Inside Amway Grand Plaza's Thriving Baking and Pastry Kitchen
The high-volume bakeshop is a true underground success.
Underneath the storied Amway Grand Plaza Hotel in Grand Rapids, Michigan, is a hidden foundation for the hotel’s F&B program. Guests never see it, but the products produced there touch customers anytime they eat on property.
The 3,400-square-foot baking and pastry kitchen at Amway Grand creates key menu items for eight F&B outlets (see At a Glance sidebar), in-room dining, offsite catering, and banquets, plus the adjacent JW Marriott’s six.one.six restaurant, and events at the 250,000-square-foot DeVos Place convention center connected to the hotel.
Around the clock, a staff of 18 makes and bakes—on a busy day—2,000 rolls and thousands of dessert portions for restaurants and events, one-of-a-kind wedding and specialty cakes, fresh pasta and pizza dough, dozens of burger buns, breads, and pastries, and much more.
“We impact every event and every restaurant here, and we are interwoven into the day-to-day operation,” says Douglas Orr, executive pastry chef at Amway Grand Plaza. “The culture of our bakeshop is to service our guests, and to utilize our team for their talents. We have great people with attention to detail and positive attitudes, and it comes through in our products.”
While a skilled staff is vital to any successful F&B operation, Orr and Assistant Pastry Chef Sean Newhouse—who have worked at Amway Grand for 27 and 11 years respectively—cite their kitchen and the tools within it as a crucial component to delivering their daily delights.
“Our kitchen is U-shaped, and we have a bread side, a pastry side, and a dry storage area in between,” notes Orr. A 3,400-square-foot kitchen devoted just to baking and pastry is a luxury in today’s footprint-challenged back of house, but Orr and Newhouse insist not an inch of their real estate is superfluous.
Time is an Ingredient
“It’s our intention to impress the guest with presentation, then elevate that with flavor and texture,” Orr says. That statement could double as the guiding principle for Amway Grand’s bakeshop, since the goal isn’t simply to churn out as much product as possible but to ensure everything meets a high standard of quality.
“We use the best ingredients available to us, and we prepare everything in a timeframe that balances quality and execution. We try to achieve something people will want to photograph and talk about, but at the same time, when they taste our desserts we want to create a memory, or bring them back to a memory from their past,” says Newhouse.
One way Amway Grand’s bakeshop is able to balance high volume with lofty levels of quality is having three continuous, strategic shifts, so preparation and production are always in motion.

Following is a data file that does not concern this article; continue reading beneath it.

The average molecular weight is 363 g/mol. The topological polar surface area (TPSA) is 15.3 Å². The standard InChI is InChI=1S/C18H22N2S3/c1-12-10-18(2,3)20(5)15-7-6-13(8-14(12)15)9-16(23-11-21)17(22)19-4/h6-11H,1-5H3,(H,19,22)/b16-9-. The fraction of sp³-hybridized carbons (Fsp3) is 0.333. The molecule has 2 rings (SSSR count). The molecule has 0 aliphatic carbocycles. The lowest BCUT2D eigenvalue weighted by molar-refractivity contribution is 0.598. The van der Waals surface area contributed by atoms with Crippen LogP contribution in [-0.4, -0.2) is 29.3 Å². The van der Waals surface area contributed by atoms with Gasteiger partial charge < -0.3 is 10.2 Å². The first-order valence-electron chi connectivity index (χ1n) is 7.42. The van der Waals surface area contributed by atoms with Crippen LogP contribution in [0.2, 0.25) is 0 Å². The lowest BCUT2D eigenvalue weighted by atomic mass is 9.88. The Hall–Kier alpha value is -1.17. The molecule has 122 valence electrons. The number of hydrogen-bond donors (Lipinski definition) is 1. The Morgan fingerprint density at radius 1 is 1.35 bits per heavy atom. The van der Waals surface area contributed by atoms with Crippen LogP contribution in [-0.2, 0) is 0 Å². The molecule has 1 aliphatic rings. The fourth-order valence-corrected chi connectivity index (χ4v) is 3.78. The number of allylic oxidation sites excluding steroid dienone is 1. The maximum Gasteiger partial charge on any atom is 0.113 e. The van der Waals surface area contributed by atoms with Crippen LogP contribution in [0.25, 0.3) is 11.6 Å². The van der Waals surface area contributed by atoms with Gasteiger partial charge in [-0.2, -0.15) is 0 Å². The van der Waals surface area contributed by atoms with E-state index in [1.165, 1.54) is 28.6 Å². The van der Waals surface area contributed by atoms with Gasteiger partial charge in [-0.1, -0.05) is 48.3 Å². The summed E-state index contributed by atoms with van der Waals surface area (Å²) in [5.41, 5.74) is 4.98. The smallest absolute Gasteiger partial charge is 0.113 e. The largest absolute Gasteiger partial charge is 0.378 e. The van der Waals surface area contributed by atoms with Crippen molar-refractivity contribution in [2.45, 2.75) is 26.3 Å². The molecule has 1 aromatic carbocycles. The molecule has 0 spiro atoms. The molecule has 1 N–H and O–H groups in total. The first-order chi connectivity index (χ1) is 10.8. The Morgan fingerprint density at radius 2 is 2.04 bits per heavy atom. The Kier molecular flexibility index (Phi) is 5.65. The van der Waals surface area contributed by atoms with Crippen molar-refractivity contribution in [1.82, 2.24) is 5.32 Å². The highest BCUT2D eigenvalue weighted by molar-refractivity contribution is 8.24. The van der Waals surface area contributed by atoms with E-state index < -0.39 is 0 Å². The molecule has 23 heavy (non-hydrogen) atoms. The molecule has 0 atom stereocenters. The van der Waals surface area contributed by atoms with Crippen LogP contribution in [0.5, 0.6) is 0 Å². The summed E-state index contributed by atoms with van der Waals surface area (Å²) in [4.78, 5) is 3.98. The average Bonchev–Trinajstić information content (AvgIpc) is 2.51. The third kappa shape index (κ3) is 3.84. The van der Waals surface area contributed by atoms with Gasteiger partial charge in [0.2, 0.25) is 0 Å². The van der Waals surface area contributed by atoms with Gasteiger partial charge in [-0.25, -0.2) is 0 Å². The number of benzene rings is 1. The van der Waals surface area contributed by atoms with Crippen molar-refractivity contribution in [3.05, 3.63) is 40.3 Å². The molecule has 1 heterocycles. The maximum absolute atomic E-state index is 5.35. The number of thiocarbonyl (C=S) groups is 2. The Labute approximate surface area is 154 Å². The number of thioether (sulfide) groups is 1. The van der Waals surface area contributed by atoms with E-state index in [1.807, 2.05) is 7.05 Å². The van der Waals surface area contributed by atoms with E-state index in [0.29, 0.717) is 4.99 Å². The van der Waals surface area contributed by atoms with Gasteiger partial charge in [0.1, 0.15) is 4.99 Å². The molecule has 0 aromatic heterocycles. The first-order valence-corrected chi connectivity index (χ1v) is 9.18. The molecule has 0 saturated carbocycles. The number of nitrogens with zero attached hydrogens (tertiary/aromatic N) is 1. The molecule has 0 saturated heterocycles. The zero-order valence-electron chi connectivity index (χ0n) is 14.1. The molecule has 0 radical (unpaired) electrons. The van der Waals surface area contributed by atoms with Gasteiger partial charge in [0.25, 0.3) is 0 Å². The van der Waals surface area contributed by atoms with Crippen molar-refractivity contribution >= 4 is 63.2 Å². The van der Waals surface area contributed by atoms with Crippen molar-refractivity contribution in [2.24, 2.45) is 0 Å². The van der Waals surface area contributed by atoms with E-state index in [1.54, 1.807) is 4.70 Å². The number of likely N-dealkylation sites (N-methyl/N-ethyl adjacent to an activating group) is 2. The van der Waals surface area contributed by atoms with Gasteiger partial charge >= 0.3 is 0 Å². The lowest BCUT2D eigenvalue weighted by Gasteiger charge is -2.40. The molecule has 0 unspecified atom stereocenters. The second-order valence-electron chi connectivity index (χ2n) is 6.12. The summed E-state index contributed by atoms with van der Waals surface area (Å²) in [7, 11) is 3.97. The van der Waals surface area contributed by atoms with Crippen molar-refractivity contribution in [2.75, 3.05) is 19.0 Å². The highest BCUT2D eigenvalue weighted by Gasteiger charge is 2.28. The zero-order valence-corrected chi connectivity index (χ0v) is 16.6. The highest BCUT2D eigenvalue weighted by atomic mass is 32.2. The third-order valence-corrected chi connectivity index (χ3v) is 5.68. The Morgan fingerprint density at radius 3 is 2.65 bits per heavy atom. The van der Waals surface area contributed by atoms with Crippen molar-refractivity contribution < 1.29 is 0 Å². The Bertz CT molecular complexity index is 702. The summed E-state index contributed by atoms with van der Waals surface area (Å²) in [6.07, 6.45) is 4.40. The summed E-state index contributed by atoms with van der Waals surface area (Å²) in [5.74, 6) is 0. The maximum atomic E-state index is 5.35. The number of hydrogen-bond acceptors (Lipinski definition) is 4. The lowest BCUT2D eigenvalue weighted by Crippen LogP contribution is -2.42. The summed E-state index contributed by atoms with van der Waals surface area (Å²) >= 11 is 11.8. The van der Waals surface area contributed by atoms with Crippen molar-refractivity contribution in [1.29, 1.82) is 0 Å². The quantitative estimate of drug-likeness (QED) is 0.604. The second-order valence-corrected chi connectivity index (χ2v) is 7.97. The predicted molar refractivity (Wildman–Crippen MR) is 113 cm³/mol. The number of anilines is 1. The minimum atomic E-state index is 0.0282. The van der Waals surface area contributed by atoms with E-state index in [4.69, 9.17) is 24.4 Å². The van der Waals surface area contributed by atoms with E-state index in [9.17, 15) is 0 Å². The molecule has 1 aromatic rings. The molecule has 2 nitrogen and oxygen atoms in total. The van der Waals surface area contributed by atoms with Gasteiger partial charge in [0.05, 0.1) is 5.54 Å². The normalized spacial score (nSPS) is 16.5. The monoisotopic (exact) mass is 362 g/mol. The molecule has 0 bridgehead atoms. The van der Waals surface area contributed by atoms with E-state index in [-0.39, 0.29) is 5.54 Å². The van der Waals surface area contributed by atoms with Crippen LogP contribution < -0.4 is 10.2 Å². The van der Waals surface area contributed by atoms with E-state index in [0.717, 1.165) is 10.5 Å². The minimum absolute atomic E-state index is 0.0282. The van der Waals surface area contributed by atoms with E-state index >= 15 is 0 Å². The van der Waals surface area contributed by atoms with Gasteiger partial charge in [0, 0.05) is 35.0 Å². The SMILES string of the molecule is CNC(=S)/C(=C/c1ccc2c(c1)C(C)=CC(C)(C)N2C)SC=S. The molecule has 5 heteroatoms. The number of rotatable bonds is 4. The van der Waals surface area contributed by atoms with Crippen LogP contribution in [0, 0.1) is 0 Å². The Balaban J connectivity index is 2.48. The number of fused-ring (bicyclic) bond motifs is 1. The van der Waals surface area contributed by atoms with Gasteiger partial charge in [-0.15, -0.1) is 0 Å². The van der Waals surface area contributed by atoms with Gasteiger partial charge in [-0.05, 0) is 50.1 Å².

“When I first started, our main production time was on first shift, but it was very crowded with everyone trying to use the ovens and tables, so we moved that production to second shift, which gives us some overlap for banquets later. If they need more rolls for an event, for example, someone is there to help. So we now have total coverage and the workflow is more efficient,” explains Orr.
Staffing for shifts is broken down to four bread bakers (including lead baker, Rudy Seguria, who created and arranged the bread display on the cover of this issue) and five pastry cooks on first shift, while second shift is all production with four people, and third shift has three breakfast bakers.
The first section of Amway Grand’s U-shaped bakeshop is devoted to breads, doughs, and baking. Equipment for that area includes a bread moulder, two walk-in Doyon rack ovens, a Rondo Kombi dough sheeter, and a Thunderbird mixer.
This area also is responsible for making pasta and pizza dough daily for Wolfgang Puck’s two venues upstairs. The pizza dough in particular is a perfect example of the bakeshop’s “Time is an Ingredient” motto.
“That dough doesn’t even see an oven for at least eight days,” says Newhouse. “We have a seven-day pre-ferment, and from that we make a sourdough, and then we mix the dough, and it has to sit overnight before anyone can use it.”
Another specialty item created by Orr and Newhouse is the French bread served at JW Marriott’s six.one.six restaurant, which earlier this year transformed its concept to approachable classic French bistro fare. Like the longtime restaurant adage of bread being a harbinger of the meal quality to follow, they needed a baguette that would match the authenticity of the food.
“They were outsourcing their bread and having some difficulties with consistency. After a bit of trial and error, we came up with a dough that we par-bake in our deck oven and they finish at the restaurant, and it’s a perfect, crusty French loaf,” Orr says.
The pastry half of the U-shaped kitchen features an embedded, decades-old Ferris wheel oven made by Middleby Marshall, which Orr estimates was installed in the 1920s when the hotel was called the Pantlind and has been rebuilt four times since 1987. There are five shelves that hold six sheet pans each, for a total of 30 sheet pans baking simultaneously. It has a steam control for better bread crusts, and it’s used to bake pies, puff pastry, and much more.
“That oven heats and bakes the most evenly out of all our other ovens except the convection ovens. I can’t imagine the hotel without it,” Newhouse says, adding that a closet next to the Ferris wheel oven is serendipitously warm enough to keep their chocolate melted for on-demand use.
The pastry area is where wedding cakes, portioned desserts, chocolate sculptures, sweet amenities, seasonal gingerbread houses, and other items are created. “Everything is sectioned off, and we have two production tables for banquets, a table for restaurants, and a table for cakes, so everyone has their own station and their own space to work,” says Newhouse.
Orr says that their highest-profile items are “wedding and special occasion cakes. We’re known for having not just high-quality cakes but the talent in our bakeshop to do just about anything the guest has in mind.” One example Orr is most proud of is a 90th birthday cake for former President Gerald Ford, who was raised in Grand Rapids.
“The special occasion cakes are more challenging than the wedding cakes,” Newhouse says. “People come in with photographs of what they want their cake to look like, so we try to replicate it using different kinds of textures, sugars, and chocolates.”
According to AHC+ Hospitality Corporate Executive Chef Josef Huber, both Orr and Newhouse are “passionate about what they do and are extremely detail-oriented. We can show them a picture of a handbag that a client wants replicated as a cake for their rehearsal dinner, and they’ll put the time and effort into figuring out how to do it perfectly,” he says.